MindNation offers 24/7 online sessions with licensed psychologists and WellBeing Coaches in the Philippines and (for a limited time) in the Middle East and North Africa. Book your slot now through http://m.me./themindnation or email [email protected].

Categories
Relationships

Strategies To Strengthen Your Relationships During The Pandemic

The COVID-19 pandemic is affecting our lives in many ways,  including our interactions (and lack thereof) with the people close to us.

At home, the combination of financial stress, anxieties, the pressures of working from home, and restrictions in leisure outings are causing most of us to become irritable and short-tempered with our partner and our kids.

We’re missing our social groups — the co-workers, school friends, and yoga/running/spinning/hiking buddies — whom we usually turn to if we need to destress and decompress. 

Lastly, many of us have also started neglecting ourselves. After all, it’s hard to squeeze in self-care when there are just so many social, financial, psychological, and physical stressors surrounding the pandemic.

But it is precisely because of all these challenges that we need to take better care of the relationships we have with our loved ones and with ourselves. “Having healthy relationships can provide us with meaning and a sense of hope and support during difficult times like now,” says Aiza Tabayoyong, a family and relationship coach at The Love Institute, a pioneering company equipping couples, parents, and individuals with skills on how to have fulfilling relationships with those dearest to them. “The lockdown is actually giving us a unique opportunity to identify the things and people that are most important to us, so let’s use the time to get to know them better and enjoy them.”

    Below are some ways we can strengthen and support our relationships:

1. With our spouse or partner

  • Schedule weekly date nights. If you are at home, find a corner in the house where you and your partner can be secluded and have a romantic moment together, whether it’s just binge-watching your favorite Netflix show or having a nice meal. And whether your dates are at home or done virtually, make sure you use the time to have fun, focus on each other, and build each other up. “Do not use this time to write down a list of what errands to do, what repairs need to be done, or discuss problems in the relationship,” instructs Aiza. “Have a separate day to talk about home management concerns or relationship issues.”
  • Frequently tell the other person how much you love and appreciate them, whether it’s verbally, through text messages (even if your home workstations are just a few feet away from each other), or by leaving little notes in their drawers.
  • Know your partner’s love language to make it easier and more efficient to meet their needs.

2. With your children (if any)

Just like with your partner, schedule one-on-one time with your child. Make the conversations light and fun. “This is the time to listen to them and be curious about their interests. Don’t use this time for scolding them or pushing them in the direction that you want,” Aiza reminds. “The stress of remote learning has unavoidably turned your parent-child relationship into a teacher-child interaction, so you need to balance this shift by letting your child see that you are still fun to be around. When that happens, your connection becomes stronger and you have more leverage to better influence them.”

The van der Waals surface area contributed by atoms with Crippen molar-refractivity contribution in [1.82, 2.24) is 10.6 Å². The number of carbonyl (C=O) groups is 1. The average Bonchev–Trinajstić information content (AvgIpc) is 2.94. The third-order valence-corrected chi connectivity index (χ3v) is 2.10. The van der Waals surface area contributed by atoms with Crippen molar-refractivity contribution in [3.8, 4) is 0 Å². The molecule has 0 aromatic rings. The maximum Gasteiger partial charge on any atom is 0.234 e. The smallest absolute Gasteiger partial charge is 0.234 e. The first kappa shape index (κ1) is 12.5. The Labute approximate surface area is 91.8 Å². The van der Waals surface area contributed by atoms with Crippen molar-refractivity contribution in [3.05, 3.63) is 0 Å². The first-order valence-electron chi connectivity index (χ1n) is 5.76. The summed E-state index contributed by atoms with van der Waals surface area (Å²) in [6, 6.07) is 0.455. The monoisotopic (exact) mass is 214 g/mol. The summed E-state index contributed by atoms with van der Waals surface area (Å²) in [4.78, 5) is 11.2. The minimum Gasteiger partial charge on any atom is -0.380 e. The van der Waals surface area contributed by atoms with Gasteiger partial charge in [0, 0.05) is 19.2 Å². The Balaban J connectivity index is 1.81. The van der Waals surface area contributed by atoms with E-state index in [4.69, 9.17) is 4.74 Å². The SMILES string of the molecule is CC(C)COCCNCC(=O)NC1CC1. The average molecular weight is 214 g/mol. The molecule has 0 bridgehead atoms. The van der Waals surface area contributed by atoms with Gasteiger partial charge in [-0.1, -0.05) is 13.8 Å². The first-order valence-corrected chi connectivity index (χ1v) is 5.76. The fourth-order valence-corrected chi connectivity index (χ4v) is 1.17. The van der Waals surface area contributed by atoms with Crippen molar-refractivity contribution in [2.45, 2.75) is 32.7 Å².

3. With your friends

“Once a week or when your schedule permits, schedule a get-together with people who can lift you up during these tough times, either through virtual platforms or at restaurants that provide al fresco dining options,” advises Aiza. Maintaining ties with friends is crucial because they provide you a safe space to decompress from the stresses of home. It also assures you that you are not the only ones with problems, so make sure each person is given an equal opportunity to vent his or her concerns. 

4. With yourself

This is the most important relationship of all. “Nourishing yourself is actually prerequisite to nurturing all your other connections,” says Aiza. “Make time for self-care, and remember that it is not selfish. Adopt the mindset that ‘I need this, I deserve this, and doing this will benefit everyone else.’” 

  • Remember to get enough sleep and to eat well. 
  • Ask your partner or eldest child to give you massages or haircuts
  • Schedule regular quiet time. “Use it to do deep breathing exercises, to meditate, or for prayer time to connect and communicate with your god,” suggests Aiza.

Self-care also goes beyond meeting one’s physical needs for rest. It involves looking beyond the bad days we experience and viewing ourselves in a kinder light. So remember to: 

  • Reframe negative self-talk. “Always remind yourself that you are valuable as you are, and that you deserve the same kind of love you give others,” says Aiza.
  • Practice self-compassion. “Instead of being your harshest critic and saying things like ‘I’m so stupid,’ or ‘I can’t do this,’ replace these statements with ‘Oh well, that’s not my strength, I’ll just find someone to help me,’” advises Aiza.
  • Celebrate your achievements. “If you don’t hear enough affirmation from other people (probably because they are going through something themselves), you have to give it to yourself,” Aiza suggests. “Look in the mirror and tell yourself ‘I am amazing, I am capable, I am loved.’”